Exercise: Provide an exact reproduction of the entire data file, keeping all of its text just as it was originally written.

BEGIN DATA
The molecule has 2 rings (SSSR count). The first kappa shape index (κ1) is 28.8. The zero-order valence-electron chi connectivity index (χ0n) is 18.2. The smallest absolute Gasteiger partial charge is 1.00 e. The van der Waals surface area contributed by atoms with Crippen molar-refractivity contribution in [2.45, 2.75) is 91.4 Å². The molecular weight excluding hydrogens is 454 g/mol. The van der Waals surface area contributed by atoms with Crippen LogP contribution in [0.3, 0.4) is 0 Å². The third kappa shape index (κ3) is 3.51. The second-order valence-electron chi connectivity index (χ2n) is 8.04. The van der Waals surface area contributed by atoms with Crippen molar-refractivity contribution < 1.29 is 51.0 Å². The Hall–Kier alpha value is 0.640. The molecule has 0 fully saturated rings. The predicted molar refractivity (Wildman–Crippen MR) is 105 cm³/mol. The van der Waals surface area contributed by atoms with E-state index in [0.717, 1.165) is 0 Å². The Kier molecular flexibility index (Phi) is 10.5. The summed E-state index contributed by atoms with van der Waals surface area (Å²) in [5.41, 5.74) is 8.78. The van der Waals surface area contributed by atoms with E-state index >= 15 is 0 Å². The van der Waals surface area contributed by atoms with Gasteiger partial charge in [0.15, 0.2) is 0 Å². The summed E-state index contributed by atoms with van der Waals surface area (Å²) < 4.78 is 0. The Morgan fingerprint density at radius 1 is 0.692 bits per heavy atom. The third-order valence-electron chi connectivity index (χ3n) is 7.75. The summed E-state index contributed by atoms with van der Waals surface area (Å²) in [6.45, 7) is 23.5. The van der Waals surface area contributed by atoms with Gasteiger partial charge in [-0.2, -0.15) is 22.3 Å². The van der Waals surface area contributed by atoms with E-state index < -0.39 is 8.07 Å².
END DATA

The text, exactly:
The molecule has 2 rings (SSSR count). The first kappa shape index (κ1) is 28.8. The zero-order valence-electron chi connectivity index (χ0n) is 18.2. The smallest absolute Gasteiger partial charge is 1.00 e. The van der Waals surface area contributed by atoms with Crippen molar-refractivity contribution in [2.45, 2.75) is 91.4 Å². The molecular weight excluding hydrogens is 454 g/mol. The van der Waals surface area contributed by atoms with Crippen LogP contribution in [0.3, 0.4) is 0 Å². The third kappa shape index (κ3) is 3.51. The second-order valence-electron chi connectivity index (χ2n) is 8.04. The van der Waals surface area contributed by atoms with Crippen molar-refractivity contribution < 1.29 is 51.0 Å². The Hall–Kier alpha value is 0.640. The molecule has 0 fully saturated rings. The predicted molar refractivity (Wildman–Crippen MR) is 105 cm³/mol. The van der Waals surface area contributed by atoms with E-state index in [0.717, 1.165) is 0 Å². The Kier molecular flexibility index (Phi) is 10.5. The summed E-state index contributed by atoms with van der Waals surface area (Å²) in [5.41, 5.74) is 8.78. The van der Waals surface area contributed by atoms with E-state index >= 15 is 0 Å². The van der Waals surface area contributed by atoms with Gasteiger partial charge in [0.15, 0.2) is 0 Å². The summed E-state index contributed by atoms with van der Waals surface area (Å²) < 4.78 is 0. The Morgan fingerprint density at radius 1 is 0.692 bits per heavy atom. The third-order valence-electron chi connectivity index (χ3n) is 7.75. The summed E-state index contributed by atoms with van der Waals surface area (Å²) in [6.45, 7) is 23.5. The van der Waals surface area contributed by atoms with Gasteiger partial charge in [-0.2, -0.15) is 22.3 Å². The van der Waals surface area contributed by atoms with E-state index < -0.39 is 8.07 Å².